Al-Ghazali Letter to a Disciple : Ayyuha’l-Walad
Bilingual English-Arabic edition
This Letter by Imam Abu Hamid al-Ghazali has also been translated as ‘Dear Beloved Son’ and Published in Pocket size by Awakening’
‘Work for your terrestrial life in proportion to your location in it, and work for your afterlife in proportion to your eternity in it.’
This is part of the advice that the great theologian and mystic Abu Hamid al-Ghazali (1058-1111 AD) put down in his Letter to a Disciple. An old disciple of al-Ghazali had studied the Islamic sciences, including the many works of his master, for most of his life. Faced with the proximity of death, he turns again to his master this time asking for a summary of all his teachings. Letter to a Disciple is al-Ghazali’s response. The emphasis in this short treatise is on religious and spiritual action and on putting into practice the knowledge that one has acquired. Letter to a Disciple can be considered as the last testament of he who is regarded as Hujjat al-Islam, the ‘Proof of Islam’. This new translation is presented here as a bilingual, English-Arabic, edition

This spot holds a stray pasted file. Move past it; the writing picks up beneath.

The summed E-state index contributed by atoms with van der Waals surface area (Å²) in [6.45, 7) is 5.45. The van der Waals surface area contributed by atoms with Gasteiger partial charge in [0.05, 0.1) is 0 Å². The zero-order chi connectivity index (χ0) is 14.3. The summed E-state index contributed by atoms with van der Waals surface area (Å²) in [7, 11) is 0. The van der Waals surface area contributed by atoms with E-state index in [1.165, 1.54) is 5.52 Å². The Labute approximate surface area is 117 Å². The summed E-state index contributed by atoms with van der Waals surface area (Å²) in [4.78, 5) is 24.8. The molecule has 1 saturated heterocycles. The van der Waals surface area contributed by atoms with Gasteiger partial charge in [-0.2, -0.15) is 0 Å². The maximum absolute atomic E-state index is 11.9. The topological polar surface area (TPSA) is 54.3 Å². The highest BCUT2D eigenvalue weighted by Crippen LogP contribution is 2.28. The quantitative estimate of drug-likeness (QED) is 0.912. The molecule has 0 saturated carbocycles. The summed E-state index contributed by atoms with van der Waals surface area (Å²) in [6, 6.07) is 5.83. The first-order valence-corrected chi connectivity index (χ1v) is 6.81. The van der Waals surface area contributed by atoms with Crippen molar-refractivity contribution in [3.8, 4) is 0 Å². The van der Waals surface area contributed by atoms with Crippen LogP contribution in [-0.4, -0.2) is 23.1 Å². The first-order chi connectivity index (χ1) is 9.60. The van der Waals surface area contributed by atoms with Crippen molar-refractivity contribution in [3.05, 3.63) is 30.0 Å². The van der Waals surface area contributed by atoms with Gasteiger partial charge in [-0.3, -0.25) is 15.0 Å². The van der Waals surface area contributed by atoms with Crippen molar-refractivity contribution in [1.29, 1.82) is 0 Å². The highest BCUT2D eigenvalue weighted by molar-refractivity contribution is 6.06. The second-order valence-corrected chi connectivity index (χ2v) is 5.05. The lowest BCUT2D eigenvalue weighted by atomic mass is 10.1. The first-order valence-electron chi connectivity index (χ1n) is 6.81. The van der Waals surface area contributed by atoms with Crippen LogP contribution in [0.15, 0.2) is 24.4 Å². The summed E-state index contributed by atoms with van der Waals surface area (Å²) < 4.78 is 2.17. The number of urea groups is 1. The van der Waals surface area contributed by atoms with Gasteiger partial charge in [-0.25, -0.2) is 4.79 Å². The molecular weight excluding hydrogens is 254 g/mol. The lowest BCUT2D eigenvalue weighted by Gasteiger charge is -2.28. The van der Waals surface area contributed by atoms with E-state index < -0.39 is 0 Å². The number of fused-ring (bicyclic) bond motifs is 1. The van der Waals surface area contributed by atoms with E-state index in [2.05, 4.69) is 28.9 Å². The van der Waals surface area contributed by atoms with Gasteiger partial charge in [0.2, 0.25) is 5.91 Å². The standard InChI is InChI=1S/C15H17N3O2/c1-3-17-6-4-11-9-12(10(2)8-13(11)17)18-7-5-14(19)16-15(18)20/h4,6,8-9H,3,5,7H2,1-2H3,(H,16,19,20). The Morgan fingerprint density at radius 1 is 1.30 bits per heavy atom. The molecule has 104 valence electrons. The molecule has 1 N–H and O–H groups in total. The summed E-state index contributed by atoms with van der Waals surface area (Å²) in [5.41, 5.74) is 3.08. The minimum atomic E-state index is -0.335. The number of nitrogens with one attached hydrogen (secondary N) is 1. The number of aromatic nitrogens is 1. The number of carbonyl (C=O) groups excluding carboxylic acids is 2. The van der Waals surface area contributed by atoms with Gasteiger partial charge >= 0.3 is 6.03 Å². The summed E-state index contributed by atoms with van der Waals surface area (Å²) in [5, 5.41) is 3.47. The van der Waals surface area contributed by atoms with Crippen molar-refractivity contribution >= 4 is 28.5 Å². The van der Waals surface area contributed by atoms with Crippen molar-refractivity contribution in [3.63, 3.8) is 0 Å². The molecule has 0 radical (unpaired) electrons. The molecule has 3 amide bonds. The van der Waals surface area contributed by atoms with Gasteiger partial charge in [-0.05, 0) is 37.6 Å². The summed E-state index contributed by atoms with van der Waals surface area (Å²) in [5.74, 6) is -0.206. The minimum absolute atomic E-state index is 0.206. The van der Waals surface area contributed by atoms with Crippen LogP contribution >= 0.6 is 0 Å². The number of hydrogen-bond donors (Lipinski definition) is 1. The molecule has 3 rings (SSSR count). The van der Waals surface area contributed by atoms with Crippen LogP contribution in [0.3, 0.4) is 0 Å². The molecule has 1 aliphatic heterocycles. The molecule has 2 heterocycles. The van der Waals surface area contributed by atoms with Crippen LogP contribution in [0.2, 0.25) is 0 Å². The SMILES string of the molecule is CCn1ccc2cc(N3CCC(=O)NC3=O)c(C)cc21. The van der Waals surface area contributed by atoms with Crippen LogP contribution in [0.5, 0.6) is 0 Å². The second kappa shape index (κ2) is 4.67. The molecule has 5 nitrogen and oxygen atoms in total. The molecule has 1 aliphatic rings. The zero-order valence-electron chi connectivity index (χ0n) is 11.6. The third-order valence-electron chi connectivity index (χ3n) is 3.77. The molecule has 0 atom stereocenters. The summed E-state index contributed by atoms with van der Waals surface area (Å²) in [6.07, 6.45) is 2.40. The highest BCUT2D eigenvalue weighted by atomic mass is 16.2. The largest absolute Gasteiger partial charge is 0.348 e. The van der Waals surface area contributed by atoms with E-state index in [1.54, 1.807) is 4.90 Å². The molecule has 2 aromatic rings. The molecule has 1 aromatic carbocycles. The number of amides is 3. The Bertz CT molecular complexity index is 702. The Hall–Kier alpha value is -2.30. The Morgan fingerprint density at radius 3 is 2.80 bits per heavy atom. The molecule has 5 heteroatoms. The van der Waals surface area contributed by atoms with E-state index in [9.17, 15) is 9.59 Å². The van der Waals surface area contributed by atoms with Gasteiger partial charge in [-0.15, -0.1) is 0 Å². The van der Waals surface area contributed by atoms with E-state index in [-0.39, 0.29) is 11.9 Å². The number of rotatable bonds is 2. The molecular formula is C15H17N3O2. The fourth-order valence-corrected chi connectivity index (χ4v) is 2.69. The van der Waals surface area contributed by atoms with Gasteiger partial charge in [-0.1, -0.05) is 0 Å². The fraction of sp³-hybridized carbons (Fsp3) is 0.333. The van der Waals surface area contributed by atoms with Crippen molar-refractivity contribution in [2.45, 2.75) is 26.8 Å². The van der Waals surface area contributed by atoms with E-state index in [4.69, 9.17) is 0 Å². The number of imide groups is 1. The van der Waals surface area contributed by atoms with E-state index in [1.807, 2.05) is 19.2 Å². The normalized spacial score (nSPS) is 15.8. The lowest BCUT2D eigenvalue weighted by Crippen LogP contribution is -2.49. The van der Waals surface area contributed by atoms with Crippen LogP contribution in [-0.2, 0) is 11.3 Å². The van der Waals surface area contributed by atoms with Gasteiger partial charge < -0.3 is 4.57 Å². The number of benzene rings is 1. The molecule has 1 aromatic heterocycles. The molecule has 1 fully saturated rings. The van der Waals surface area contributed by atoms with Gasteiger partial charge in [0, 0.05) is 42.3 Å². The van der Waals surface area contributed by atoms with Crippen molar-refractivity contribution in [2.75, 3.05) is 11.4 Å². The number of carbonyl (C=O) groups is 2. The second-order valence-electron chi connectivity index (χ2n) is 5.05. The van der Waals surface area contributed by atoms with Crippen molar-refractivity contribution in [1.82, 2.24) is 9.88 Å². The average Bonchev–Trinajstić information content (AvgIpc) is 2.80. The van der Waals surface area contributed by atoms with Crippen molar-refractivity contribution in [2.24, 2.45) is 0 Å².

Table of Contents
Index of Qur’anic verses
Includes Full Arabic Text
About Imam Ghazali
Abu Hamid Muhammad, famous in the world of learning as al-Ghazzal was born in 450 AH (1058 A.D). in Persia . He graduated from the Nizamia Madressa at Nishapur, with distinction.a very famous educational institution in Nishapur. Later he was appointed as a teacher at the Nizamia College in Baghdad, where he proved very successful in imparting knowledge to the scholars under his care. This valuable gift of sustaining interest of his pupils and passing on his knowledge to them made him so famous that students from all parts of the country flocked to study under him.
Imam al-Ghazzali was fondly referred to as the “Hujjat-ul-lslam”, Proof of Islam, He is honoured as a scholar and a saint by learned men all over the world.
Al-Ghazali is generally acclaimed as the most influential thinker of the Classical period of Islam, in his autobiography The Deliverance from Error, the Imam describes his education and his intellectual crisis, which left him so paralysed by doubt that he he gave up his academic pursuits and worldly interests and became a wandering ascetic. This was a process (period) of mystical transformation. Later, he resumed his teaching duties, but again left these. An era of solitary life, devoted to contemplation and writing then ensued, which led to the authorship of a number of everlasting books (Many of which have been translated in English).